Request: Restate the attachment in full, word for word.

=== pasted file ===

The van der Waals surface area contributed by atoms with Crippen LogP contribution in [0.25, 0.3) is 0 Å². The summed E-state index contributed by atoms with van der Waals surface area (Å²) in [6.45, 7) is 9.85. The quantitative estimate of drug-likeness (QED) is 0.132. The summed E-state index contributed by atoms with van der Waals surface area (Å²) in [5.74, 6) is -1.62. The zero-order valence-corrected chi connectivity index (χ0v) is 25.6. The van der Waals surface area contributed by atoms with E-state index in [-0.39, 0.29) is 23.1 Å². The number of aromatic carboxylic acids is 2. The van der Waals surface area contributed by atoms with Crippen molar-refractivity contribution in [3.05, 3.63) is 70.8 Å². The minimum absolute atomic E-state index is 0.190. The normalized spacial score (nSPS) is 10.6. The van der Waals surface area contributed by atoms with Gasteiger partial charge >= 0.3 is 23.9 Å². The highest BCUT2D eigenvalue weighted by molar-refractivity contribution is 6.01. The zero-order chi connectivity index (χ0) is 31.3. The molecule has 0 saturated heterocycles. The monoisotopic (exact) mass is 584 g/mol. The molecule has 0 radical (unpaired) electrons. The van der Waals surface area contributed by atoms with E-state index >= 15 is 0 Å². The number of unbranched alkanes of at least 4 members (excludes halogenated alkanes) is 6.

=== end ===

The van der Waals surface area contributed by atoms with Crippen LogP contribution in [0.25, 0.3) is 0 Å². The summed E-state index contributed by atoms with van der Waals surface area (Å²) in [6.45, 7) is 9.85. The quantitative estimate of drug-likeness (QED) is 0.132. The summed E-state index contributed by atoms with van der Waals surface area (Å²) in [5.74, 6) is -1.62. The zero-order valence-corrected chi connectivity index (χ0v) is 25.6. The van der Waals surface area contributed by atoms with E-state index in [-0.39, 0.29) is 23.1 Å². The number of aromatic carboxylic acids is 2. The van der Waals surface area contributed by atoms with Crippen molar-refractivity contribution in [3.05, 3.63) is 70.8 Å². The minimum absolute atomic E-state index is 0.190. The normalized spacial score (nSPS) is 10.6. The van der Waals surface area contributed by atoms with Gasteiger partial charge >= 0.3 is 23.9 Å². The highest BCUT2D eigenvalue weighted by molar-refractivity contribution is 6.01. The zero-order chi connectivity index (χ0) is 31.3. The molecule has 0 saturated heterocycles. The monoisotopic (exact) mass is 584 g/mol. The molecule has 0 radical (unpaired) electrons. The van der Waals surface area contributed by atoms with E-state index >= 15 is 0 Å². The number of unbranched alkanes of at least 4 members (excludes halogenated alkanes) is 6.